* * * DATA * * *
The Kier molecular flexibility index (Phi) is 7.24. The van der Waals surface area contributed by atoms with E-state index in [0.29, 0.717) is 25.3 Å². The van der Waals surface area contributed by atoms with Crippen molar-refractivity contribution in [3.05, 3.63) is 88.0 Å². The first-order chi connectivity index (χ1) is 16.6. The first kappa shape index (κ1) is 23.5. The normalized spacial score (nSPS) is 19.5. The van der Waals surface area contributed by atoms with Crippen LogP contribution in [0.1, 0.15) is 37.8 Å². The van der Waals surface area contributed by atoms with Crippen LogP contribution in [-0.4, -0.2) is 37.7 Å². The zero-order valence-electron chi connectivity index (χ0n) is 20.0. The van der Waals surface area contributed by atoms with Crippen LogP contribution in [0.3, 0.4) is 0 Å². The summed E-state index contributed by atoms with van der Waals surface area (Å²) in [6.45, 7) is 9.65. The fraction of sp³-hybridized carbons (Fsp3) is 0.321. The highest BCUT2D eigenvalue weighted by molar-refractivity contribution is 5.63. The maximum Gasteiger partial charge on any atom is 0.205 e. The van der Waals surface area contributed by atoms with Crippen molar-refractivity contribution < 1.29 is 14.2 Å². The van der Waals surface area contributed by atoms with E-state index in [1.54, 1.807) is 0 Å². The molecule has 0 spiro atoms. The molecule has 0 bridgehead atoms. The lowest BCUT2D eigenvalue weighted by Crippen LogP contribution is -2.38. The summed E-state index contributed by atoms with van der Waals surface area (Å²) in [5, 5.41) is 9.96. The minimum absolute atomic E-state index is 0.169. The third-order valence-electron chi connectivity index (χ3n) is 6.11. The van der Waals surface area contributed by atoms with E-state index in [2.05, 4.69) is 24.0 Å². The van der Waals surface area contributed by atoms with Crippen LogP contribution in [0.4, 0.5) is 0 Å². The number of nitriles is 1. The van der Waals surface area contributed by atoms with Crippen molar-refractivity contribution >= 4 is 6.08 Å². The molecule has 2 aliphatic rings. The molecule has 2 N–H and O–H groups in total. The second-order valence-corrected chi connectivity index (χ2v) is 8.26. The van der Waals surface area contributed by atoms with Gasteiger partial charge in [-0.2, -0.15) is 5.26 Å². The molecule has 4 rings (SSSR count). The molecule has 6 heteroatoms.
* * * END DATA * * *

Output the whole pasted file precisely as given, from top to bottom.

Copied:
The Kier molecular flexibility index (Phi) is 7.24. The van der Waals surface area contributed by atoms with E-state index in [0.29, 0.717) is 25.3 Å². The van der Waals surface area contributed by atoms with Crippen molar-refractivity contribution in [3.05, 3.63) is 88.0 Å². The first-order chi connectivity index (χ1) is 16.6. The first kappa shape index (κ1) is 23.5. The normalized spacial score (nSPS) is 19.5. The van der Waals surface area contributed by atoms with Crippen LogP contribution in [0.1, 0.15) is 37.8 Å². The van der Waals surface area contributed by atoms with Crippen LogP contribution in [-0.4, -0.2) is 37.7 Å². The zero-order valence-electron chi connectivity index (χ0n) is 20.0. The van der Waals surface area contributed by atoms with Crippen LogP contribution in [0.3, 0.4) is 0 Å². The summed E-state index contributed by atoms with van der Waals surface area (Å²) in [6.45, 7) is 9.65. The fraction of sp³-hybridized carbons (Fsp3) is 0.321. The highest BCUT2D eigenvalue weighted by molar-refractivity contribution is 5.63. The maximum Gasteiger partial charge on any atom is 0.205 e. The van der Waals surface area contributed by atoms with Crippen molar-refractivity contribution < 1.29 is 14.2 Å². The van der Waals surface area contributed by atoms with E-state index in [1.54, 1.807) is 0 Å². The molecule has 0 spiro atoms. The molecule has 0 bridgehead atoms. The lowest BCUT2D eigenvalue weighted by Crippen LogP contribution is -2.38. The summed E-state index contributed by atoms with van der Waals surface area (Å²) in [5, 5.41) is 9.96. The minimum absolute atomic E-state index is 0.169. The third-order valence-electron chi connectivity index (χ3n) is 6.11. The van der Waals surface area contributed by atoms with E-state index in [2.05, 4.69) is 24.0 Å². The van der Waals surface area contributed by atoms with Crippen LogP contribution in [0.4, 0.5) is 0 Å². The number of nitriles is 1. The van der Waals surface area contributed by atoms with Crippen molar-refractivity contribution >= 4 is 6.08 Å². The molecule has 2 aliphatic rings. The molecule has 2 N–H and O–H groups in total. The second-order valence-corrected chi connectivity index (χ2v) is 8.26. The van der Waals surface area contributed by atoms with Gasteiger partial charge in [-0.2, -0.15) is 5.26 Å². The molecule has 4 rings (SSSR count). The molecule has 6 heteroatoms.